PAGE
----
Amir wants his clients to gain insights (Chapter 1) and recognize their own souls and he suggests that to do this one must slow down (Chapter 2). We are too busy to take note of what really is going on and we cannot connect with our innermost self and our most basic wants and needs. In the religious tradition, this involved prayer and meditation and in Christianity the desire and effort to follow Christ. In Chapter 3, “Know Less”, Amir makes a confession: He does not know as much as his clients. In so doing he seeks to transform a weakness into strength. By being humble, one is strong. Chapter 5 (Go Full Out) is commitment which to me is similar to conversion. You have to want to change and turn over a new page. Once you are converted, make sure you can do what you say you are going to do and start with your own example as in Chapter 6 (Go There First). When you have converted yourself, then you deal only with Kings and Queens (Chapter 7). The parallel here, of course, is that Kings and Queens rule with divine authority and the extraordinary coach must deal with extraordinary individuals. Long term, the objective is to help create the community of saints where all perform according to their full God given potential. As you grow and perform, you tell a powerful story (Chapter 8) and your testimony enhances your own performance and sets a positive example. Your success, the coach’s success and the client’s success leads to dreaming bigger dreams (Chapter 9). Just as the Apostle Paul divinely saw that by opening and transforming the Judaic tradition, Christianity would be universal rather than restricted. Amir’s dream is to gather all the “right” clients (Chapter 10) so that you have what used to be called the “elect”. Once you have these, Chapter 11 states that you build the relationship and one way of doing this is by getting a Coach. In the Christian tradition, the same idea is to get closer to Jesus. Amir states that it is comical that so many coaches fail to use coaches. Christian leaders similarly lament how we constantly fall away from Jesus and emphasize that we need to keep going back to the fount. I suppose Chapter 13 (There are No Rules) seeks to avoid the doctrinal arguments that probably exist in the coaching community just as we have denominations in the Church. While there are no fixed rules to coaching, Amir does say that agreements (Chapter 14) are fundamental. Chapters 15 through 19 deal essentially with “evangelization” or spreading the good news. Get people on board but don’t do their work. Let them find their own “breakthroughs”. Be bold and remember that money should be a consequence not an objective. Value yourself (as a coach) as you would value a brain surgeon. By doing so, certain people (the right ones) will recognize that you have worth and will want to be your follower or disciple. Use prayer and silence(Chapter 21) and remember that life is infinite (Chapter 23) so we all head out on our material and spiritual journey to eternity.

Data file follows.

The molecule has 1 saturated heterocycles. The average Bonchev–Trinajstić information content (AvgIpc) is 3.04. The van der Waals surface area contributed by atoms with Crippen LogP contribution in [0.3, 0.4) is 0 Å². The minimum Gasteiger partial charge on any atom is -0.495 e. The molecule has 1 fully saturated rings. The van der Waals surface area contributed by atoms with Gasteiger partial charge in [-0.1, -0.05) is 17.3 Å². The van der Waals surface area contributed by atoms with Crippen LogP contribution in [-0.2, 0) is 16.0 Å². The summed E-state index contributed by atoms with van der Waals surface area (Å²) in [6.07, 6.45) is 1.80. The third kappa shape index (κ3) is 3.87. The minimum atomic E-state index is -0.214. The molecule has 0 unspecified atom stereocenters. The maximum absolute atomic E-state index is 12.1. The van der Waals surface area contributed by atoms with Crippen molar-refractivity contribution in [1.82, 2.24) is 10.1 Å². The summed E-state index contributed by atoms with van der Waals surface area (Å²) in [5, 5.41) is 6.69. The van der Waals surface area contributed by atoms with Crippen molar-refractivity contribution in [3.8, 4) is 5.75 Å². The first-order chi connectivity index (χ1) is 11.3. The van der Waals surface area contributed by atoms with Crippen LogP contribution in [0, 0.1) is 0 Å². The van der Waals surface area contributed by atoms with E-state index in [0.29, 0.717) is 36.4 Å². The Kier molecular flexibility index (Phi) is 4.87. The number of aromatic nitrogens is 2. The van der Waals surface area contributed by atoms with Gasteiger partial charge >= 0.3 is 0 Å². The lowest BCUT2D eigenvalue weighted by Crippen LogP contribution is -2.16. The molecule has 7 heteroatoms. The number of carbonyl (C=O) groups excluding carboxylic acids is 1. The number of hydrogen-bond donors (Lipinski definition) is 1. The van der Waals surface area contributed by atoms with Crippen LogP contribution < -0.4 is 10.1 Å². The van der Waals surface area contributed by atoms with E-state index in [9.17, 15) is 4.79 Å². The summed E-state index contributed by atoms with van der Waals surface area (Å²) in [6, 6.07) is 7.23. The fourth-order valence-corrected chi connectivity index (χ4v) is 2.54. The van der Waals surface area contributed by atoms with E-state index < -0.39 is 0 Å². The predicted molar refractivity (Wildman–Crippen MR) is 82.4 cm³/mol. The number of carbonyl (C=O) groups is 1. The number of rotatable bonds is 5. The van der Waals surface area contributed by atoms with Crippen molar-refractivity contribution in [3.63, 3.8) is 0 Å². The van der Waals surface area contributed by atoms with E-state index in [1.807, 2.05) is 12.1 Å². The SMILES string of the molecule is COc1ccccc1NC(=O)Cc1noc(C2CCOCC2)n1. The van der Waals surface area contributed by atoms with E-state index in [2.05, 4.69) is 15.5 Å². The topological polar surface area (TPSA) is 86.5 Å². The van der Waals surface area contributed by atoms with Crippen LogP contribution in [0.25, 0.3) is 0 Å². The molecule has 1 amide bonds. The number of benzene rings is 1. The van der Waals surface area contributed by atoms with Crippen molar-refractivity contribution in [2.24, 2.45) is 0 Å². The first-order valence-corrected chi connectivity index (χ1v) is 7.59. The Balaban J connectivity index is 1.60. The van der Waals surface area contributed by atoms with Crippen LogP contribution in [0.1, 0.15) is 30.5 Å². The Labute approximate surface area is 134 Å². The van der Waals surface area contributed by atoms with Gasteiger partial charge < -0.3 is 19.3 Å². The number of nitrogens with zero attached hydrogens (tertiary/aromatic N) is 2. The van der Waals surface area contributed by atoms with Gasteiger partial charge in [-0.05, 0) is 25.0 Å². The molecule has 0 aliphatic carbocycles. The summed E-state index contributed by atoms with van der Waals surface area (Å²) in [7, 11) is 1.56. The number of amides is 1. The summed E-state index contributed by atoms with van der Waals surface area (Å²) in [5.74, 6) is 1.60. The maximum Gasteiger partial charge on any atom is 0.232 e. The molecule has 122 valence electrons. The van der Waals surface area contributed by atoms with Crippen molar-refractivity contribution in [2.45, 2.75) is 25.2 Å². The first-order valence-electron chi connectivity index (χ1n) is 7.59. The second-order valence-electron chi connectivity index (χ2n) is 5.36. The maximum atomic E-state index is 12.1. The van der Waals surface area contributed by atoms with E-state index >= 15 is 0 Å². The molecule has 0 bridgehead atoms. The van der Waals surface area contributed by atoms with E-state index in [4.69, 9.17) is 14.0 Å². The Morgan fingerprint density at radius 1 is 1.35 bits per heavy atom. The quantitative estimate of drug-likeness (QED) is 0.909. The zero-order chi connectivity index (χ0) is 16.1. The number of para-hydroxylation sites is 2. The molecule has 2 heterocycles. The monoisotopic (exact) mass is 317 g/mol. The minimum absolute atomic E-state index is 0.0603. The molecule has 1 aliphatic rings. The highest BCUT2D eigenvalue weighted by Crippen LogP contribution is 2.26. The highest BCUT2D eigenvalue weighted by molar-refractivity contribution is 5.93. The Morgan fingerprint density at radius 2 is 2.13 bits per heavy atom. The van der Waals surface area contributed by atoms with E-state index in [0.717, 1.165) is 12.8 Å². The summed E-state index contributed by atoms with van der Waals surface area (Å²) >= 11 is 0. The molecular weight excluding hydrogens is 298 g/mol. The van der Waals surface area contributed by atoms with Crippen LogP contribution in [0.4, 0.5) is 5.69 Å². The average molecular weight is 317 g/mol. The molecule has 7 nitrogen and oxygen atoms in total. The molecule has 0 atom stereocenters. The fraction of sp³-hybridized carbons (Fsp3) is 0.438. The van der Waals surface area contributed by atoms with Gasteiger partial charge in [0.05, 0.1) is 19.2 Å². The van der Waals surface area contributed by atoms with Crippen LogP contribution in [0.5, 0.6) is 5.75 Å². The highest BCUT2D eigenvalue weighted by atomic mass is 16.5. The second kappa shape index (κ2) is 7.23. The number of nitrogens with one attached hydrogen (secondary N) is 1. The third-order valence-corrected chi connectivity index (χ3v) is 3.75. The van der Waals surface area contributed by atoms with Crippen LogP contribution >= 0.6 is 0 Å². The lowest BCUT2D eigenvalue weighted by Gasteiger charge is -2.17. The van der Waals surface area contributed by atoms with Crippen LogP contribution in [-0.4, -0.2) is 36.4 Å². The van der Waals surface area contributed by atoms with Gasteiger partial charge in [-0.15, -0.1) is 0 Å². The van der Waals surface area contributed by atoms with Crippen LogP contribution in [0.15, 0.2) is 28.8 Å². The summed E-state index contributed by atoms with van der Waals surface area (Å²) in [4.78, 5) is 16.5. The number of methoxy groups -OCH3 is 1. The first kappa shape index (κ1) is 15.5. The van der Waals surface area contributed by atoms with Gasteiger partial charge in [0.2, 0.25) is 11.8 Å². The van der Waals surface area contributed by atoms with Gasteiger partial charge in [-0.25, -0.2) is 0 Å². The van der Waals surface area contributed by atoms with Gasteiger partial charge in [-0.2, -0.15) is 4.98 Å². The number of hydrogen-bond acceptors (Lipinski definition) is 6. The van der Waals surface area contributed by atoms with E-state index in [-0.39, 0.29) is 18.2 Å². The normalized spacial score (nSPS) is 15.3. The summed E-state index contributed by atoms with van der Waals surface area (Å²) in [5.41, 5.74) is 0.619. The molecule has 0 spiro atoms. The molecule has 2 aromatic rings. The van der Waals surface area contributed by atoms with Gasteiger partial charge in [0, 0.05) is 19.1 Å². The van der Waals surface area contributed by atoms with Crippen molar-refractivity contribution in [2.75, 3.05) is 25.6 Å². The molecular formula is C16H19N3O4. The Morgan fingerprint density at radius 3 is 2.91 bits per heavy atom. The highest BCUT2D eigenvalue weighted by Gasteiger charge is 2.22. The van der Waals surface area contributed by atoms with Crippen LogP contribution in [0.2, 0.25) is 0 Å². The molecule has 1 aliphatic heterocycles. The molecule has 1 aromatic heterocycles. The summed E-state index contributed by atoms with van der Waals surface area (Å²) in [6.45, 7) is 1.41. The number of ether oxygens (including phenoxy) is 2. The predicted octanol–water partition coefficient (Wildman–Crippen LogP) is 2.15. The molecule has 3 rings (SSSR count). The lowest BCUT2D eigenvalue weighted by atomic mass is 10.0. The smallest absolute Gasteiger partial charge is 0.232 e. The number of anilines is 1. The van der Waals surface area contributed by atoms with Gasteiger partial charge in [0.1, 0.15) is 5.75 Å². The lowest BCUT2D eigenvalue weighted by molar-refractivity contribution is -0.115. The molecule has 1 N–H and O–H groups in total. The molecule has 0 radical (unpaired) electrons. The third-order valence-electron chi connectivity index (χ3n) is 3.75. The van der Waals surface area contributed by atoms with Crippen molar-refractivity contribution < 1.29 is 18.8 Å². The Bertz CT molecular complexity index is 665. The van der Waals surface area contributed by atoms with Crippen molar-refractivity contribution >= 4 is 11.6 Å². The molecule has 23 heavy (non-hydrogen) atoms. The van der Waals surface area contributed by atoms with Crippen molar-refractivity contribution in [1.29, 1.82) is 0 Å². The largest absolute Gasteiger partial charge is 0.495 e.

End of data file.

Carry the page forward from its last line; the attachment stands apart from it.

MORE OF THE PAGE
Lessons from My Coach brings out valuable teaching but it does not really address moral dilemmas that we all face. Life, living, coaching, religion are all fraught with contradictions. The unresolved task for the individual, for the pastor, for the coach, for the executive is how do we find our moral compass and how do we deal with situations that are nuanced and essentially unresolvable. Examples abound and we need only witness our foreign policy, immigration policy, the war between Israelis and Palestinians, the fights between Sunni and Shia between the particular and the supposedly universal. Certainly, Amir approaches these questions only peripherally and I suppose that is enough since these same questions have been handed down since humanity discovered its conscious and consciousness.